Market Analysis

Quick Hit: On the Recent Spike in European Gas Prices

Some perspective on recent natural gas price volatility.

Is a new European energy crisis brewing? Some observers in financial publications we follow have speculated recent natural gas spikes may lead to higher energy bills (or worse) for the Continent this winter.[i] But in our view, short-term volatility notwithstanding, natural gas prices don’t seem set to soar from here, which likely renders this another brick in the young bull market’s (a long period of generally rising equity prices) proverbial wall of worry.

European natural gas prices have risen since early August, including some big daily jumps like the 28% spike from €28.38 per megawatt hour (Mwh) to €36.26 Mwh from 8 – 9 August.[ii] We have seen some observers pin rising prices on potential labour actions at a couple of Australia’s liquefied natural gas (LNG) facilities, suggesting this could take some Aussie LNG production offline (about 10% of global supply).[iii] The Land Down Under is one of the world’s biggest LNG exporters, accounting for about 20% of the global market—with most of its shipments going to Asia.[iv] Some outlets we follow posit the potential industrial action in Australia could send Asian buyers elsewhere, increasing competition for limited global supply, allegedly pushing energy prices up for the foreseeable future—and potentially keeping European energy bills high this winter.      

We think strike chatter perhaps did hurt sentiment, contributing to European natural gas prices’ recent rise. But we find commodity markets, like the stock market, can be volatile in the short term—according to our research, prices may rise or fall for any (or no) reason on a daily basis. Also, labour strikes aren’t a given: Negotiations remain ongoing, so the widely discussed negative outcome may not even manifest.[v]

To us, this seems like a rehash of 2022’s European energy crisis forecasts, which dotted publications we follow last year. After Russia’s invasion of Ukraine last year, many forecasters we follow argued retaliatory Western sanctions would lead to severe energy shortages on the Continent. But that didn’t happen. The EU found alternative LNG supply sources, particularly from the US and Qatar.[vi] Prices fell below pre-invasion levels, rationing never happened and European economies by and large got on with life.[vii]

But recycling fears is a bull market hallmark, according to our studies of market history, so it doesn’t surprise us that some economic analysts we follow now say 2023 will be the real test for Europe despite all of its progress. The EU just hit its target of filling gas storage facilities to 90%, almost three months ahead of its 1 November deadline.[viii] However, storage facilities at capacity would cover only 25% - 30% of projected wintertime EU gas consumption, so we have read a few observers argue wobbling LNG supply abroad leaves Europe’s energy situation fragile and uncertain.[ix] We don’t dismiss the possibility production disruptions and/or severely cold weather lead to much-higher gas prices. But we think it is equally possible prices don’t soar thanks to another mild winter, better conservation than expected and/or higher production. For example, some small-scale floating LNG projects in the US and Africa could boost gas supply this year, helping offset potential headwinds elsewhere.[x]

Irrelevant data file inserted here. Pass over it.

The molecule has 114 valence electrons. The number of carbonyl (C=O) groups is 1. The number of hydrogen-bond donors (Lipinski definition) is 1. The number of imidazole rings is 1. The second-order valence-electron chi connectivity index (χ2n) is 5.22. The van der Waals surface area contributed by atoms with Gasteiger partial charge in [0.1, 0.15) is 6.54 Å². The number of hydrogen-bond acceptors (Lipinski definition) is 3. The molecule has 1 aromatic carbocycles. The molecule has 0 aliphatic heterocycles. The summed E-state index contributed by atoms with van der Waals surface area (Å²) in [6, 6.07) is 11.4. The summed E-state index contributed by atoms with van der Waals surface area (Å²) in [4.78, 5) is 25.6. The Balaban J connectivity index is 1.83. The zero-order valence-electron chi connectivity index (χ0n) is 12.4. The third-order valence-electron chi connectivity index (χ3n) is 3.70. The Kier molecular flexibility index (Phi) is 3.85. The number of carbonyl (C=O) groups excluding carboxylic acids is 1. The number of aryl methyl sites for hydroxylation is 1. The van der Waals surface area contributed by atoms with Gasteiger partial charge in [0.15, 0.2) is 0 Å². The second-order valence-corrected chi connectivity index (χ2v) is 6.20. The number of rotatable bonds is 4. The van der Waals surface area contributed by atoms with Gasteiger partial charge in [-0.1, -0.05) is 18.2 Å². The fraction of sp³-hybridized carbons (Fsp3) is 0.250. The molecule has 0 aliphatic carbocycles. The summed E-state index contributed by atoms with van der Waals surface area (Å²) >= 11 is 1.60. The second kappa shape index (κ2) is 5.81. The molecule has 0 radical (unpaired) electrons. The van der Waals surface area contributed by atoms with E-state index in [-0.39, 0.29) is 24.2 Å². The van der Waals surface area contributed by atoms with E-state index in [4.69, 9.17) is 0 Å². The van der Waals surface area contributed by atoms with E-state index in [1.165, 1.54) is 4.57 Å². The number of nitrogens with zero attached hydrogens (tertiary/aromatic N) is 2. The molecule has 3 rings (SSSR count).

Note, too, today’s prices are a far cry from last year’s all-time high levels even with the recent rise. (Exhibit 1) If gas prices nearly 10 times today’s didn’t drive the eurozone’s economy into a deep ditch, we doubt recent wiggles will do much.[xi] Europe got through that tough period without resorting to rationing or blackouts. History won’t necessarily repeat (indeed we find it never does, exactly), but we don’t think it beneficial if investors underestimate Europe’s ability to adapt again if necessary.

Exhibit 1: European Natural Gas Prices

 

Source: FactSet, as of 18/8/2023. Dutch TTF natural gas price in euros, 31/12/2020 – 17/8/2023.



[i] Source: FactSet, as of 18/8/2023. Dutch TTF natural gas prices, 31/7/2023 – 18/8/2023.

[ii] Ibid. Dutch TTF natural gas prices, 1/8/2023 – 9/8/2023.

[iii] “Explainer: How Would a Strike at Australian LNG Facilities Affect Gas Markets?” Marwa Rashad, Reuters, 10/8/2023. Accessed via MSN.

[iv] Ibid.

[v] “Woodside Says ‘Constructively Addressed’ Worker Concerns as It Seeks to Avert Strike,” Praveen Menon and Renju Jose, Reuters, 21/8/2023. Accessed via Yahoo! Finance.

[vi] “Explainer: Europe’s Energy Security Better Than Feared After a Year of War in Ukraine,” Kate Abnett, Reuters, 24/2/2023. Accessed via Yahoo! Finance.

[vii] Source: FactSet and Eurostat, as of 22/8/2023. Dutch TTF natural gas prices, 30/6/2021 – 30/6/2023 and eurozone gross domestic product (GDP) growth rate, quarter-over-quarter change, Q3 2022 – Q2 2023. Gross domestic product is a government-produced measure of economic output.

[viii] “EU Reaches 90% Gas Storage Target Ahead of Winter,” Directorate-General for Energy, European Commission, 18/8/2023.

[ix] Ibid.

[x] “Baseline European Union Gas Demand and Supply in 2023,” IEA, December 2022.

[xi] See note vii.


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